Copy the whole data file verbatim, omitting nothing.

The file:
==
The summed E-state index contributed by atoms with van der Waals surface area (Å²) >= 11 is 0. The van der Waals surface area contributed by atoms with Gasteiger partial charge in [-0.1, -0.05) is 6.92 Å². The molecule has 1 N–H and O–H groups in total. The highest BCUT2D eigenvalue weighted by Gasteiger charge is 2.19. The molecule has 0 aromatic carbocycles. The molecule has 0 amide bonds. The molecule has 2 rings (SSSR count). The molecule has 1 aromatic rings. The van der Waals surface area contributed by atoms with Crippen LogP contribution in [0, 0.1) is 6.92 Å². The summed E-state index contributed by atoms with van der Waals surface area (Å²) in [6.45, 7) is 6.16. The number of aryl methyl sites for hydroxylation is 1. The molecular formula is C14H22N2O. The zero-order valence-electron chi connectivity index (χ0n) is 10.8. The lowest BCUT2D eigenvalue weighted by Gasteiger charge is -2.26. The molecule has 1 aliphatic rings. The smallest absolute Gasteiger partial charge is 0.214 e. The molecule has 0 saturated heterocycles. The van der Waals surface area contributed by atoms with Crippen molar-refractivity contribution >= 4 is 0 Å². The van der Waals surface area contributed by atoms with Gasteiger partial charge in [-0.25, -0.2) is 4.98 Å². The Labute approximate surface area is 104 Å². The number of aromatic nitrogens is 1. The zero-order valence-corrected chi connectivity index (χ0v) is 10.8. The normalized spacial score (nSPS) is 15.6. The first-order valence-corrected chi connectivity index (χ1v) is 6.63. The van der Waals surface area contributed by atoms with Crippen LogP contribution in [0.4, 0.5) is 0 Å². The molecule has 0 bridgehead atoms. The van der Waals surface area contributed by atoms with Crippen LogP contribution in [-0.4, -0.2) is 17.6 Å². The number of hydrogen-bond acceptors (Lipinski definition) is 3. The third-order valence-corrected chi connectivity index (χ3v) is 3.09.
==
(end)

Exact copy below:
The summed E-state index contributed by atoms with van der Waals surface area (Å²) >= 11 is 0. The van der Waals surface area contributed by atoms with Gasteiger partial charge in [-0.1, -0.05) is 6.92 Å². The molecule has 1 N–H and O–H groups in total. The highest BCUT2D eigenvalue weighted by Gasteiger charge is 2.19. The molecule has 0 aromatic carbocycles. The molecule has 0 amide bonds. The molecule has 2 rings (SSSR count). The molecule has 1 aromatic rings. The van der Waals surface area contributed by atoms with Crippen LogP contribution in [0, 0.1) is 6.92 Å². The summed E-state index contributed by atoms with van der Waals surface area (Å²) in [6.45, 7) is 6.16. The number of aryl methyl sites for hydroxylation is 1. The molecular formula is C14H22N2O. The zero-order valence-electron chi connectivity index (χ0n) is 10.8. The lowest BCUT2D eigenvalue weighted by Gasteiger charge is -2.26. The molecule has 1 aliphatic rings. The smallest absolute Gasteiger partial charge is 0.214 e. The molecule has 0 saturated heterocycles. The van der Waals surface area contributed by atoms with Crippen molar-refractivity contribution >= 4 is 0 Å². The van der Waals surface area contributed by atoms with Gasteiger partial charge in [-0.25, -0.2) is 4.98 Å². The Labute approximate surface area is 104 Å². The number of aromatic nitrogens is 1. The zero-order valence-corrected chi connectivity index (χ0v) is 10.8. The normalized spacial score (nSPS) is 15.6. The first-order valence-corrected chi connectivity index (χ1v) is 6.63. The van der Waals surface area contributed by atoms with Crippen LogP contribution in [0.4, 0.5) is 0 Å². The molecule has 0 bridgehead atoms. The van der Waals surface area contributed by atoms with Crippen LogP contribution in [-0.4, -0.2) is 17.6 Å². The number of hydrogen-bond acceptors (Lipinski definition) is 3. The third-order valence-corrected chi connectivity index (χ3v) is 3.09.